Calculate the error in using Taylor polynomials to approximate \(f(x)\) by using Taylors Inequality (or the Alternating Series Estimation Theorem where appropriate).


Exposure to series solutions for differential equations

 Optional Topics
 The following topics may be of interest to the instructor or the student and can be covered as time allows.

Fourier series

The root test.

Proof by Induction

 The following topics may be of interest to the instructor or the student and can be covered as time allows.
All work in this course will be evaluated for your ability to meet the following writing objectives as well as for mathematical content.
 Every solution must be written in such a way that the question that was asked is clear simply by reading the submitted solution.
 Any table or graph that appears in the original problem must also appear somewhere in your solution.
 All graphs that appear in your solution must contain axis names and scales. All graphs must be accompanied by a figure number and caption. When the graph is referenced in your written work, the reference must be by figure number. Additionally, graphs for applied problems must have units on each axis and the explicit meaning of each axis must be selfapparent either by the axis names or by the figure caption.
 All tables that appear in your solution must have well defined column headings as well as an assigned table number accompanied by a brief caption (description). When the table is referenced in your written work, the reference must be by table number.
 A brief introduction to the problem is almost always appropriate.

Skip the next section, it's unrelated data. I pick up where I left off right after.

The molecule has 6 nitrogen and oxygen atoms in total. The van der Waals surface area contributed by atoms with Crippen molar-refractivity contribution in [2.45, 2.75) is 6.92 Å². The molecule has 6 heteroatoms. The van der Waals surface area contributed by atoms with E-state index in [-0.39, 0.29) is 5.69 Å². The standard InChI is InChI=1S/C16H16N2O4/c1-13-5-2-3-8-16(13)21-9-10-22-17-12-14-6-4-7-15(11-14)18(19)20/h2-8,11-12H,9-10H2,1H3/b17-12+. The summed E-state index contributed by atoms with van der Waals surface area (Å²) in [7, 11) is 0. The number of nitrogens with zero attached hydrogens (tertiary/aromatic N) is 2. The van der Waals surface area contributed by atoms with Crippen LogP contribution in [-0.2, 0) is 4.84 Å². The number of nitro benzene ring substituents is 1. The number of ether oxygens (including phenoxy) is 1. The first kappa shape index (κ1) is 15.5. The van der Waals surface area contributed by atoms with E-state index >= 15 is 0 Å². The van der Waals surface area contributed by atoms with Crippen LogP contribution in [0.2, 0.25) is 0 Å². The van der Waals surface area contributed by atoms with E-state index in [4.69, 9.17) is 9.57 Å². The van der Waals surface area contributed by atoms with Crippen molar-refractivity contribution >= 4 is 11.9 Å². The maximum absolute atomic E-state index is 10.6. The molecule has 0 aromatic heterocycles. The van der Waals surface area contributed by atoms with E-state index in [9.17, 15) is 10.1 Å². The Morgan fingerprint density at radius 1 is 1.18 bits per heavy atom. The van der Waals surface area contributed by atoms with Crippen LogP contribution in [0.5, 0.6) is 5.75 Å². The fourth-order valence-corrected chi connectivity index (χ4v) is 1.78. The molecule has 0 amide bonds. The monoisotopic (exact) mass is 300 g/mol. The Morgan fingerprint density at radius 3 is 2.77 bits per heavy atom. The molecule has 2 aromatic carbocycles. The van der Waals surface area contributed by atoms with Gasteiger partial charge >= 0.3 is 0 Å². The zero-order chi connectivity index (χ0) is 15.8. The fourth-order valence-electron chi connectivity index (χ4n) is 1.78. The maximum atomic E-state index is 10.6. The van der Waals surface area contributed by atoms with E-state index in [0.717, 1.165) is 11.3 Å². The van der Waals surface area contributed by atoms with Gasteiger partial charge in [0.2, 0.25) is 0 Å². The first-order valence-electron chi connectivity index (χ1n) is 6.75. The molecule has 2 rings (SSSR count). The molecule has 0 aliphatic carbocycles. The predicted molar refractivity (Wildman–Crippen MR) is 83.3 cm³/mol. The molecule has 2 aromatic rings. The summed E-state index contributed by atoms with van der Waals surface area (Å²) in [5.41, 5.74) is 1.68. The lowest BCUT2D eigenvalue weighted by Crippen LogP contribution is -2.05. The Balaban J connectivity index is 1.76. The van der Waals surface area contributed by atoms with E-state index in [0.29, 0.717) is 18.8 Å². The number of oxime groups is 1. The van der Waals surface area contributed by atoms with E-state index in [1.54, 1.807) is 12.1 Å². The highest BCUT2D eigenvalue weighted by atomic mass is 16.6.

In applied problems, all variables and constants must be defined.
 If you used the graph or table feature of your calculator in the problem solving process, you must include the graph or table in your written solution.
 If you used some other nontrivial feature of your calculator (e.g., SOLVER), you must state this in your solution.
 All (relevant) information given in the problem must be stated somewhere in your solution.
 A sentence that orients the reader to the purpose of the mathematics should usually precede symbol pushing.
 Your conclusion shall not be encased in a box, but rather stated at the end of your solution in complete sentence form.
 Remember to line up your equal signs.
 If work is wordprocessed all mathematical symbols must be generated with a math equation editor.
Emphasis should be placed on using technology such as Desmos and GeoGebra appropriately; such as when computing approximations, graphing curves, or visualizing or checking answers. Technology should not be used as a substitute for meeting the outcomes and skills for the course that are expected to be done by hand.